Sunday, December 28, 2014

POSTED: Thursday, March 7, 2013, 10:32 AM

I'm sure no one planned it this way, but pianists in the Philadelphia Chamber Music Society season so far have followed a red line from piece to related piece - from the Schubert Sixteen Deutsche Tänze, D. 894 played by Imogen Cooper a couple of weeks ago, back to Jeremy Denk's Schumann Davidsbündlertänze in December, and to Wednesday night's Janácek On an Overgrown Path played by Jonathan Biss.

The three works share a lot, but Biss, as you'll read in the review, created echoes within echoes.

POSTED: Wednesday, March 6, 2013, 12:33 PM

To the extent that you put stock in competitions, it might be interesting to know that of the 30 competitors recently announced for the 14th Van Cliburn International Competition, five are graduates of the Curtis Institute of Music.

They are (with Curtis graduation dates):

Sara Daneshpour, United States (2007); Ruoyu Huang, China (2012); Claire Huangci, United States (2007); YouYou Zhang, United States (2005); and Eric Zuber, United States (2007).

POSTED: Monday, March 4, 2013, 4:38 PM
Philadelphia Orchestra violinists Paul Roby (left) and William Polk perform Mozart Monday at a memorial for conductor James DePreist.

After a career that brought him to orchestra podiums in Helsinki, Rotterdam and Los Angeles, James Anderson DePreist was memorialized Monday near 19th and Fitzwater Streets in South Philadelphia at his boyhood church, steps from his onetime home.

"Jimmy was the prince of our family," cousin Sandra Grymes said of DePreist, who died Feb. 8 at 76. He lost his father at age 6, she told the gathering of about 80 friends and family members at Union Baptist Church, and was raised by three Anderson women who were "able to make space for him to do his own thing." One of them was his aunt Marian Anderson, the celebrated contralto.

DePreist's mother wanted him to be a lawyer, but Anderson "exercised a quiet subversion," feeding his interest in music and giving him orchestral scores.

POSTED: Sunday, March 3, 2013, 9:21 AM

Sunday's appreciation of Wolfgang Sawallisch is here. His legacy may not be what you think.

POSTED: Friday, March 1, 2013, 12:23 PM
Van Cliburn at Fairmount Park, 1968

William Bennett, 56, the San Francisco Symphony principal oboist who collapsed Saturday while playing the Strauss Oboe Concerto with the orchestra, has died. "Bill was a great artist, an original thinker, and a wonderful man," said music director Michael Tilson Thomas. "I am saddened to have lost such a true friend."

Van Cliburn is remembered by artistic administrator Evans Mirageas in a piece here that gives special emphasis to the pianist's connections to the Mann Center.

Speaking of the Mann, the Fairmount Park presenter continues its developing relationship with the Pittsburgh Symphony Orchestra in a Jerry Garcia Symphonic Celebration announced for June 25. Featured, the Mann says, are Garcia's "masterworks."

POSTED: Thursday, February 28, 2013, 11:01 AM

We're always eager for good news about the Philadelphia Orchestra. With finances a severe challenge and community support below where it should be, the orchestra needs it. And so the headline for a New Yorker blog made my heart sing: "Good News for the Philadelphia Orchestra."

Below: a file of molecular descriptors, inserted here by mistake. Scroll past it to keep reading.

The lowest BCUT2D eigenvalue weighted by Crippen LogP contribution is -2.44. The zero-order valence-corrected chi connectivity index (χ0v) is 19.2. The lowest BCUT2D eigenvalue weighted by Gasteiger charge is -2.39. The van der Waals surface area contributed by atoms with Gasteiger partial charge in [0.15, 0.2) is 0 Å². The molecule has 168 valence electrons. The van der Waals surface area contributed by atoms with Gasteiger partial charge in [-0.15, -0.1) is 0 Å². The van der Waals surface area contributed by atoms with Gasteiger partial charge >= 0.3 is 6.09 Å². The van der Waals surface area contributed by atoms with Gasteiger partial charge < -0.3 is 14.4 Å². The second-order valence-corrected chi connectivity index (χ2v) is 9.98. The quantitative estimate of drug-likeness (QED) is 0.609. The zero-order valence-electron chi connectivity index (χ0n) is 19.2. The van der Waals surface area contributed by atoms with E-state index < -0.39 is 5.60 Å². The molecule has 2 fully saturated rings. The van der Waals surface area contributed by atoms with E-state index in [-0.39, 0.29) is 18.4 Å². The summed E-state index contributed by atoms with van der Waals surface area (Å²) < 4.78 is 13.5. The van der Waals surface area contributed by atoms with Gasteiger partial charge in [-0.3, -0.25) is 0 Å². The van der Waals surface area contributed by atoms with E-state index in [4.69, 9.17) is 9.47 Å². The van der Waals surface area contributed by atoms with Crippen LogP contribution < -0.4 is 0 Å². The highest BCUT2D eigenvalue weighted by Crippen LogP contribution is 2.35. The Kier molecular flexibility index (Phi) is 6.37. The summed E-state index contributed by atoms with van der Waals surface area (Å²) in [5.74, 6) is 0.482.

What is the good news?

It would seem to be the "confidence and relief" with which the orchestra's president and music director conversed at a press conference before the orchestra's recent Carnegie Hall concert. The writer is also impressed with the orchestra's playing. Beyond that, it turns out, there's no news.

POSTED: Wednesday, February 27, 2013, 12:55 PM

Van Cliburn, 78, the intrepid pianist whose 1958 win at the International Tchaikovsky Competition in Moscow was seized upon as a stroke of American triumphalism at the height of the Cold War, died Wednesday at home in Fort Worth. He died of bone cancer, his publicist said.

Striking Soviet gold transformed Mr. Cliburn from pianist into pop-culture phenomenon. Dubbed the “American Sputnik” and inevitably described as a “lanky Texan” whose 6 feet, 4 inches were topped by a wavy, flaxen pompadour, he was welcomed home with a ticker-tape parade down lower Broadway that was compared to one decades earlier for Charles A. Lindbergh. The crowd was estimated at 100,000 — a turnout for a classical musician unprecedented then, unimaginable now.

When he came to Philadelphia weeks later, teenage girls pounced on him at the Academy of Music stage door, ripping the door handle from his limousine and tearing his clothes. Time magazine suggested he was “Horowitz, Liberace and Presley all rolled into one.” He was 23.

POSTED: Monday, February 25, 2013, 12:47 PM

James DePreist's many friends from Philadelphia and beyond will gather for a memorial service Monday, March 4 at 11:00 a.m. at Union Baptist Church, Fitzwater & Martin Streets. The conductor died Feb. 8 after a long career that took him to orchestras around the globe. His Inquirer obituary is here.

About this blog

Peter Dobrin is a classical music critic and culture writer for The Inquirer. Since 1989, he has written music reviews, features, news and commentary for the paper, covering such topics as the Philadelphia Museum of Art at the Venice Biennale, expansion of the Curtis Institute of Music, the Philadelphia Orchestra's bankruptcy declaration in 2011, Philadelphia's evolving performing arts center and the general health of arts and culture.

Dobrin was a French horn player. He earned an undergraduate degree in performance from the University of Miami, and received a master's degree in music criticism from the Peabody Institute of the Johns Hopkins University, where he studied with Elliott Galkin. He has no time to practice today.

Reach Peter at pdobrin@phillynews.com.

Peter Dobrin Inquirer Classical Music Critic
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